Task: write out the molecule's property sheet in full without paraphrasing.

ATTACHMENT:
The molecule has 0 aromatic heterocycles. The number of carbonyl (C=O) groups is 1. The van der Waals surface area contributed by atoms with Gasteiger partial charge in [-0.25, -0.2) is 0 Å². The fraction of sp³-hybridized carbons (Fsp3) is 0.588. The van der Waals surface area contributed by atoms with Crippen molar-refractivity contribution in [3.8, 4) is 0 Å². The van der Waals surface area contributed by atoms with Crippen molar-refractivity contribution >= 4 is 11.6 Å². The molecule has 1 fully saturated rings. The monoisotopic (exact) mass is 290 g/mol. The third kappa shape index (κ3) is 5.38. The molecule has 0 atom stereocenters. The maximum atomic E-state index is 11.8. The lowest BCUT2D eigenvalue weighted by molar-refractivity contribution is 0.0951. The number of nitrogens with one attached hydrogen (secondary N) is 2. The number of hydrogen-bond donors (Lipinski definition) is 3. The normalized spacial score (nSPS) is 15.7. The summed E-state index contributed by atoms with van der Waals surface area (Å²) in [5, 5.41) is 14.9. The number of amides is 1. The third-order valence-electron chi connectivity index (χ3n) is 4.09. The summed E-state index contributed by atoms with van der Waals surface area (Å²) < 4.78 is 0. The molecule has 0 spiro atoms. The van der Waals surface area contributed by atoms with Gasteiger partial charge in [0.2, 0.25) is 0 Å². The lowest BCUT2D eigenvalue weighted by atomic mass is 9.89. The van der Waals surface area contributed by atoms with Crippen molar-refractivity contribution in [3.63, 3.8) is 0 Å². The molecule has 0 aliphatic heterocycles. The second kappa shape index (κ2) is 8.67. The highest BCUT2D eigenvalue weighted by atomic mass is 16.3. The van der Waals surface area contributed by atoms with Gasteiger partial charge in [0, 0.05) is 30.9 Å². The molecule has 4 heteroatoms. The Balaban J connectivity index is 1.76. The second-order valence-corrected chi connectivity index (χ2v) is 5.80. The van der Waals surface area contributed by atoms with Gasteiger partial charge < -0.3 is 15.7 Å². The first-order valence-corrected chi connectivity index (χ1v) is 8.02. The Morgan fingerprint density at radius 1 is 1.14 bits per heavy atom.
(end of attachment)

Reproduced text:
The molecule has 0 aromatic heterocycles. The number of carbonyl (C=O) groups is 1. The van der Waals surface area contributed by atoms with Gasteiger partial charge in [-0.25, -0.2) is 0 Å². The fraction of sp³-hybridized carbons (Fsp3) is 0.588. The van der Waals surface area contributed by atoms with Crippen molar-refractivity contribution in [3.8, 4) is 0 Å². The van der Waals surface area contributed by atoms with Crippen molar-refractivity contribution >= 4 is 11.6 Å². The molecule has 1 fully saturated rings. The monoisotopic (exact) mass is 290 g/mol. The third kappa shape index (κ3) is 5.38. The molecule has 0 atom stereocenters. The maximum atomic E-state index is 11.8. The lowest BCUT2D eigenvalue weighted by molar-refractivity contribution is 0.0951. The number of nitrogens with one attached hydrogen (secondary N) is 2. The number of hydrogen-bond donors (Lipinski definition) is 3. The normalized spacial score (nSPS) is 15.7. The summed E-state index contributed by atoms with van der Waals surface area (Å²) in [5, 5.41) is 14.9. The number of amides is 1. The third-order valence-electron chi connectivity index (χ3n) is 4.09. The summed E-state index contributed by atoms with van der Waals surface area (Å²) < 4.78 is 0. The molecule has 0 spiro atoms. The van der Waals surface area contributed by atoms with Gasteiger partial charge in [0.2, 0.25) is 0 Å². The lowest BCUT2D eigenvalue weighted by atomic mass is 9.89. The van der Waals surface area contributed by atoms with Crippen molar-refractivity contribution in [3.63, 3.8) is 0 Å². The molecule has 0 aliphatic heterocycles. The second kappa shape index (κ2) is 8.67. The highest BCUT2D eigenvalue weighted by atomic mass is 16.3. The van der Waals surface area contributed by atoms with Gasteiger partial charge in [0, 0.05) is 30.9 Å². The molecule has 4 heteroatoms. The Balaban J connectivity index is 1.76. The second-order valence-corrected chi connectivity index (χ2v) is 5.80. The van der Waals surface area contributed by atoms with Gasteiger partial charge < -0.3 is 15.7 Å². The first-order valence-corrected chi connectivity index (χ1v) is 8.02. The Morgan fingerprint density at radius 1 is 1.14 bits per heavy atom.